The major hurdle in quantitative analysis by SIMS is the inconsistency and non-predictability of ion yields, particularly their sensitivity to sample matrix. High energy (100-500 eV) secondary ions have been shown to be considerably less susceptible to matrix effects than low energy secondary ions, particularly in mineral analysis. Therefore ion yields of some sixty elements were measured utilizing very high energy secondaries (~ 500 eV), from a standard silicate glass. They show a broad ionization potential dependence and a mass (or velocity) dependency which is not removed by the application of a M½ or M factor. The modification of yields with conventional thermodynamic partition functions, improves but does not clearly define agreement with the inverse exponential relationship observed by others, for low energy secondaries sputtered from oxygen rich matrices. The reproducibility of ion yields of high energy secondaries suggests empirical approaches to quantitative analysis are well justified; however the poor agreement of ion yields with an inverse exponential relationship, suggests that ion yielding mechanisms are somewhat different to those proposed in the low energy regime.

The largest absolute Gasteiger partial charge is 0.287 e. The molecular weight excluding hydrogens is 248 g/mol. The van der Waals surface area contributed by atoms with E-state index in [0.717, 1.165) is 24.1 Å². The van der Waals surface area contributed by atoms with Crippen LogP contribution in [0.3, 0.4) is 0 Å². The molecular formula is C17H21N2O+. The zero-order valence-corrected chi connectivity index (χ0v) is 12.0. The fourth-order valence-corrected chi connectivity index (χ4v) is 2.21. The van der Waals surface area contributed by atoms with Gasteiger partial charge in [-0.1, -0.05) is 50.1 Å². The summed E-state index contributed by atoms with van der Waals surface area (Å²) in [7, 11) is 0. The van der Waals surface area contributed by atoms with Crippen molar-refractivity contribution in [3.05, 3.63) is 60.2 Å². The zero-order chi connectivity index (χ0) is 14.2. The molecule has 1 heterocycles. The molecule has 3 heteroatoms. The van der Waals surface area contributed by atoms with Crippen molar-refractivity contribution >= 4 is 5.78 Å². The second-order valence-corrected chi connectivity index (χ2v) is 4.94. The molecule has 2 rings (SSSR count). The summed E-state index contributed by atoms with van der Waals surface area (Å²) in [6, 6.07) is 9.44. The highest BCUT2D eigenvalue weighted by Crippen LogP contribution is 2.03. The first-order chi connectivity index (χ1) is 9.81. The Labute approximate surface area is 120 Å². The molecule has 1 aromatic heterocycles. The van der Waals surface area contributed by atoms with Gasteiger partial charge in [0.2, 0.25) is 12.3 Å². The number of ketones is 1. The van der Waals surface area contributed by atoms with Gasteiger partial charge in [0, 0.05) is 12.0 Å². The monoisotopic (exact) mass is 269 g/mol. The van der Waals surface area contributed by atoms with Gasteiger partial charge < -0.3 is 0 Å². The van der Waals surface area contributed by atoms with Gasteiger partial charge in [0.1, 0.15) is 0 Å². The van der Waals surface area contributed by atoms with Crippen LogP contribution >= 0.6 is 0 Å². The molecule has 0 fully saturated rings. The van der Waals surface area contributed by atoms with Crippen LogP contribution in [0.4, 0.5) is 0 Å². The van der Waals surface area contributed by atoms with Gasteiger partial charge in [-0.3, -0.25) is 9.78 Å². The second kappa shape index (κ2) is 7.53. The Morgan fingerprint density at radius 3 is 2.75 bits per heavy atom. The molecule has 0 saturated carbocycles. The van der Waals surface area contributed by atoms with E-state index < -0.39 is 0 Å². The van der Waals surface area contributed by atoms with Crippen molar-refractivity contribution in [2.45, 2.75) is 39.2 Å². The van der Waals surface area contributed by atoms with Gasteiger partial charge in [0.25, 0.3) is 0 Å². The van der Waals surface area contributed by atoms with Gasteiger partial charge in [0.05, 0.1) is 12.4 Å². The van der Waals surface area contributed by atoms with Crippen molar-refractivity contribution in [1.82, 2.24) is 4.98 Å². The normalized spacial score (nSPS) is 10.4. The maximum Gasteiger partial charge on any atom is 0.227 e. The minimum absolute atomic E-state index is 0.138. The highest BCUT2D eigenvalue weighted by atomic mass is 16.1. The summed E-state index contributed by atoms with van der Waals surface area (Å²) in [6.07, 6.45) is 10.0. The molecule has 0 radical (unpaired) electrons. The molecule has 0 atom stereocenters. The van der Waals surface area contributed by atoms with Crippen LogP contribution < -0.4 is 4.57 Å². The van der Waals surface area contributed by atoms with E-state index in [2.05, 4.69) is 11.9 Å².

Metson, J. B.; Tui, D. L.; Muir, I. J.; and Bancroft, G. M.
"High Energy Secondaries for the Quantitative Secondary Ion Mass Spectrometric Analysis of Minerals,"
Scanning Microscopy: Vol. 2
, Article 5.
Available at: https://digitalcommons.usu.edu/microscopy/vol2/iss2/5